The Lookout Boy
No blood relation.
Sentry at the gatehouse
of some vast and rambling estate.
His wife had followed him down
through the years, held the front-line
in Victoria Sandwich for the WI,
darned his socks, explained away
the sudden silences -
the cavernous looks.
The summer we visited,
he'd let me follow his shadow
to the chicken coop,
the 'lookout' man he said.
We kept low around the perimeter,
his frown skirting the line of trees.
Inside the wire an enemy lost;
I held the woven trug nearly as big
as myself, in awe beneath the weight
of a dozen newly laid.
The last box he offered to me,
half distracted now, a weary gaze
and mind mislaid in dark remembrance.
I reached blind, filled my palm
and dared not breathe,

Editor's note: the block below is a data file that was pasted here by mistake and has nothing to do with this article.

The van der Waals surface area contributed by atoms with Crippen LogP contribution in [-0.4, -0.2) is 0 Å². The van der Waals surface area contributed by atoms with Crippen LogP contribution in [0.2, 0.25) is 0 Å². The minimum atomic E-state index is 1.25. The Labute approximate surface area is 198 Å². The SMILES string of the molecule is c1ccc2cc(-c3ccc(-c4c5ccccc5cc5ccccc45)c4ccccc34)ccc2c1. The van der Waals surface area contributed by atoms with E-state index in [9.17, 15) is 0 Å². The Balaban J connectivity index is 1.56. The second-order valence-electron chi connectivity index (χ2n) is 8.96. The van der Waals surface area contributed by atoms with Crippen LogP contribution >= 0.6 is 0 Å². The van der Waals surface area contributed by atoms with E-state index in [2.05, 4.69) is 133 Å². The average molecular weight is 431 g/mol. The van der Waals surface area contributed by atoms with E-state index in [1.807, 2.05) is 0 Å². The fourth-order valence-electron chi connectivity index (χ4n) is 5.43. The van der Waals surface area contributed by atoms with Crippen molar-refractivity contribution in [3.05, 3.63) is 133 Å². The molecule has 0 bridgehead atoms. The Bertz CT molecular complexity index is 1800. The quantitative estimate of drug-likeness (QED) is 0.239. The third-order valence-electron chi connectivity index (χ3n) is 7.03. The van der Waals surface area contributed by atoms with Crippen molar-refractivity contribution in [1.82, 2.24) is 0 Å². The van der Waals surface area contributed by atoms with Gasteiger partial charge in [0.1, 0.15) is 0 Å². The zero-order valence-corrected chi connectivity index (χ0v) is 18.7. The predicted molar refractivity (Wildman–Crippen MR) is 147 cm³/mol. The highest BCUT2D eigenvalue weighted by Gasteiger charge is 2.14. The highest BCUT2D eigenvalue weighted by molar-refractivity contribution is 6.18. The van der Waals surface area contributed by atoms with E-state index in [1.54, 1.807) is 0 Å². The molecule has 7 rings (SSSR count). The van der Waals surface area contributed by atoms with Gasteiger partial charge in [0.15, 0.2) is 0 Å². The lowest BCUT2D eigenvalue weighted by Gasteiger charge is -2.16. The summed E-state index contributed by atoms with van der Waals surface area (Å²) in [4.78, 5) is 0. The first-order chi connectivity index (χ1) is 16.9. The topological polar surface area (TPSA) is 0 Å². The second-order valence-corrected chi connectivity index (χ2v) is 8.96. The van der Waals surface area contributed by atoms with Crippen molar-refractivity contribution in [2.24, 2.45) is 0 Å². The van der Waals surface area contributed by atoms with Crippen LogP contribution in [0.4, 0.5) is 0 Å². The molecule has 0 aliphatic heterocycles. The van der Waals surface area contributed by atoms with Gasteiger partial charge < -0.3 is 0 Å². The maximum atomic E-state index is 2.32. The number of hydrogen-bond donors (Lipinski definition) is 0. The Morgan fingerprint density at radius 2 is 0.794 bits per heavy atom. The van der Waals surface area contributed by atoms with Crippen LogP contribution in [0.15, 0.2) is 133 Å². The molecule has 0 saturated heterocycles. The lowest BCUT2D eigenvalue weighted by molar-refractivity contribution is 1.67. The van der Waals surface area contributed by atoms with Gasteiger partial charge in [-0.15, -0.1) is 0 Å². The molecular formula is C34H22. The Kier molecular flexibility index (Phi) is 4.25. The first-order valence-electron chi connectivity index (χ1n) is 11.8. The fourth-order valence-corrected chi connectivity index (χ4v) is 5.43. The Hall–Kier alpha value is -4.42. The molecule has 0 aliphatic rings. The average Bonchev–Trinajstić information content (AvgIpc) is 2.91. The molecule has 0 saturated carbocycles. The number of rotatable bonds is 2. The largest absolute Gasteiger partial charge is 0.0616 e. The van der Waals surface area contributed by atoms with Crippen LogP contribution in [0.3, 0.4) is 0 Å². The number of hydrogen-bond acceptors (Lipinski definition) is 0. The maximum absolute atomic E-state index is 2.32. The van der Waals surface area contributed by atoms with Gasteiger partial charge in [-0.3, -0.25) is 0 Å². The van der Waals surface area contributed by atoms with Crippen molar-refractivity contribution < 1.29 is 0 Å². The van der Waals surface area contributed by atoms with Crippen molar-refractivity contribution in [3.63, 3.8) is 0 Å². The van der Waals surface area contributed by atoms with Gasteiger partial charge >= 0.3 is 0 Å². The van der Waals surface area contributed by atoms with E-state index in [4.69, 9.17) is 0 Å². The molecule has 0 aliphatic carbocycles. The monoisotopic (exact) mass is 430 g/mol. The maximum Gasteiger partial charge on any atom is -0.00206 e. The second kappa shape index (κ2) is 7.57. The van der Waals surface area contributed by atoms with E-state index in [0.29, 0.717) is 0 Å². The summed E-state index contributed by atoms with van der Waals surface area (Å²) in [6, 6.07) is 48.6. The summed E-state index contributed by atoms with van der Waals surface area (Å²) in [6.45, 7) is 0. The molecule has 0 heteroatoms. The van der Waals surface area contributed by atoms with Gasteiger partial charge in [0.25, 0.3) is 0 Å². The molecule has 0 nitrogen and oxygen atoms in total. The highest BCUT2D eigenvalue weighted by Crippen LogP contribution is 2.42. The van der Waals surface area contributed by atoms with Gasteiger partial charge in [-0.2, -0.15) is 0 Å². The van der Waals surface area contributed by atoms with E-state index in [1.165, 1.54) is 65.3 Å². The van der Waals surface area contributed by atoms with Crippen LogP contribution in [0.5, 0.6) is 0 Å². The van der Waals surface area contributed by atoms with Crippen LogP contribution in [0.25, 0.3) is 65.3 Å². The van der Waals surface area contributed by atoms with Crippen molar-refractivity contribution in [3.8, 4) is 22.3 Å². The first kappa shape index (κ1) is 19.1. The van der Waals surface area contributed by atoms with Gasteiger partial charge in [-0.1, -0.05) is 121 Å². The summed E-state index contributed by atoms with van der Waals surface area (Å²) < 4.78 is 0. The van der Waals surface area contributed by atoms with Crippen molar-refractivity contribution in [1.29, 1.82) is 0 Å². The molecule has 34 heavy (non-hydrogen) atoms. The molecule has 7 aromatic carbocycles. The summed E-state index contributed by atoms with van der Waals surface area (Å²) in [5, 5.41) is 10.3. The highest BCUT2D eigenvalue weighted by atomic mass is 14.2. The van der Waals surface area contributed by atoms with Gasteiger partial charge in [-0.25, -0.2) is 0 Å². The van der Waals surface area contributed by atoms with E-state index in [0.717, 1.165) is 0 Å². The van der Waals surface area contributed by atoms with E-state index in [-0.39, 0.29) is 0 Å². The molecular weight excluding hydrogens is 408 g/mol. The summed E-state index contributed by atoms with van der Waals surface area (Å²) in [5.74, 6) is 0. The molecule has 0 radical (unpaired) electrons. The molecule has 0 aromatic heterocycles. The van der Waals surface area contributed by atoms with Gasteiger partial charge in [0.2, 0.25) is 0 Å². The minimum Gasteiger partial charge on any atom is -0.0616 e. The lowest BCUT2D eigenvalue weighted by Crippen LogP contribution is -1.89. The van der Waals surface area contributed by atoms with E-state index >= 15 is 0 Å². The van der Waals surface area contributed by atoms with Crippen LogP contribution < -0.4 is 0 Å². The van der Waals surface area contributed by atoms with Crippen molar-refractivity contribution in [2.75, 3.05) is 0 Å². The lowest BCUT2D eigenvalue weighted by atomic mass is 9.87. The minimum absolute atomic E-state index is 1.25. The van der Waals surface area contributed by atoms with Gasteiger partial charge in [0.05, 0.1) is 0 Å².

its perfect outline warm still,
my open hand a balancing trick.
He took it, set it down
in its bed of straw -
the first and only time
I saw his smile.
Her screaming woke us all.
He'd made his escape through
the downstairs privy window,
They followed the trail of blood and glass
to his prize vegetables where he'd
forged a trench from sludge,
his cabbages destroyed,
the runner beans a victim of
his random fire – his ancient
bones and milky flesh encased
in mud this one last time,
his final foray over the top
before his empty shell,
wrapped and saluted,
was lowered deeper into ground;
the corner of the local church ripe
with those that shared his family name,
brother to brother -
dispatched through gritted teeth
by the vicar whose roof he'd mended,
twenty years before.